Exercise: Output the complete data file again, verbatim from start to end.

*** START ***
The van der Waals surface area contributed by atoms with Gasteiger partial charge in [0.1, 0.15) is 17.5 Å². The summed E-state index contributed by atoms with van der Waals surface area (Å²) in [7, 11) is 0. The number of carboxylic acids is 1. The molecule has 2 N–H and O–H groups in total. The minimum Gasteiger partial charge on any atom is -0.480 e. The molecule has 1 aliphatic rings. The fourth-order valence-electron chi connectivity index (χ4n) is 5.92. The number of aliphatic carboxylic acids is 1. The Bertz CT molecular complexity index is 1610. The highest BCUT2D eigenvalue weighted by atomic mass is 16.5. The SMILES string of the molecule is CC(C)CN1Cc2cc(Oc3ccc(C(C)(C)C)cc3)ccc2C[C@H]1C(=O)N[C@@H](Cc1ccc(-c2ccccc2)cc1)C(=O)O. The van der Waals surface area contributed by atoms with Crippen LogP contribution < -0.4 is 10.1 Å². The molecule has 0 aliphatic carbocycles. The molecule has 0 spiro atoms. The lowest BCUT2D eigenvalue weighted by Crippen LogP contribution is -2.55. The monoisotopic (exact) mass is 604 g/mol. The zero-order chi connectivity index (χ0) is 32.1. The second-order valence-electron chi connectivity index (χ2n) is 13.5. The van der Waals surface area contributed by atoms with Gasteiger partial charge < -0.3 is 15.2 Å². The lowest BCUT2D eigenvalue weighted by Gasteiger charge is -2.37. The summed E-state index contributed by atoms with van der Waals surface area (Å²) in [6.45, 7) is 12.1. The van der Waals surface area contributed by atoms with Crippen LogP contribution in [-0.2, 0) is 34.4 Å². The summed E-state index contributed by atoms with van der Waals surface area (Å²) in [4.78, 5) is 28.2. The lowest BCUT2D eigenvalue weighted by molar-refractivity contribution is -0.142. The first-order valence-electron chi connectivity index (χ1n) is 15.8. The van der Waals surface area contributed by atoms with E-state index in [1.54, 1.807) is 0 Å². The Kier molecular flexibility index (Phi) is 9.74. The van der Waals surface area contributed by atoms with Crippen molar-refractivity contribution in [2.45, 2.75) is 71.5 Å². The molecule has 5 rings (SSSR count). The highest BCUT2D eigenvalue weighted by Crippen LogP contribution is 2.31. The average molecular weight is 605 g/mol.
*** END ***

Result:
The van der Waals surface area contributed by atoms with Gasteiger partial charge in [0.1, 0.15) is 17.5 Å². The summed E-state index contributed by atoms with van der Waals surface area (Å²) in [7, 11) is 0. The number of carboxylic acids is 1. The molecule has 2 N–H and O–H groups in total. The minimum Gasteiger partial charge on any atom is -0.480 e. The molecule has 1 aliphatic rings. The fourth-order valence-electron chi connectivity index (χ4n) is 5.92. The number of aliphatic carboxylic acids is 1. The Bertz CT molecular complexity index is 1610. The highest BCUT2D eigenvalue weighted by atomic mass is 16.5. The SMILES string of the molecule is CC(C)CN1Cc2cc(Oc3ccc(C(C)(C)C)cc3)ccc2C[C@H]1C(=O)N[C@@H](Cc1ccc(-c2ccccc2)cc1)C(=O)O. The van der Waals surface area contributed by atoms with Crippen LogP contribution < -0.4 is 10.1 Å². The molecule has 0 aliphatic carbocycles. The molecule has 0 spiro atoms. The lowest BCUT2D eigenvalue weighted by Crippen LogP contribution is -2.55. The monoisotopic (exact) mass is 604 g/mol. The zero-order chi connectivity index (χ0) is 32.1. The second-order valence-electron chi connectivity index (χ2n) is 13.5. The van der Waals surface area contributed by atoms with Gasteiger partial charge < -0.3 is 15.2 Å². The lowest BCUT2D eigenvalue weighted by Gasteiger charge is -2.37. The summed E-state index contributed by atoms with van der Waals surface area (Å²) in [6.45, 7) is 12.1. The van der Waals surface area contributed by atoms with Crippen LogP contribution in [-0.2, 0) is 34.4 Å². The summed E-state index contributed by atoms with van der Waals surface area (Å²) in [4.78, 5) is 28.2. The lowest BCUT2D eigenvalue weighted by molar-refractivity contribution is -0.142. The first-order valence-electron chi connectivity index (χ1n) is 15.8. The van der Waals surface area contributed by atoms with E-state index in [1.54, 1.807) is 0 Å². The Kier molecular flexibility index (Phi) is 9.74. The van der Waals surface area contributed by atoms with Crippen molar-refractivity contribution in [2.45, 2.75) is 71.5 Å². The molecule has 5 rings (SSSR count). The highest BCUT2D eigenvalue weighted by Crippen LogP contribution is 2.31. The average molecular weight is 605 g/mol.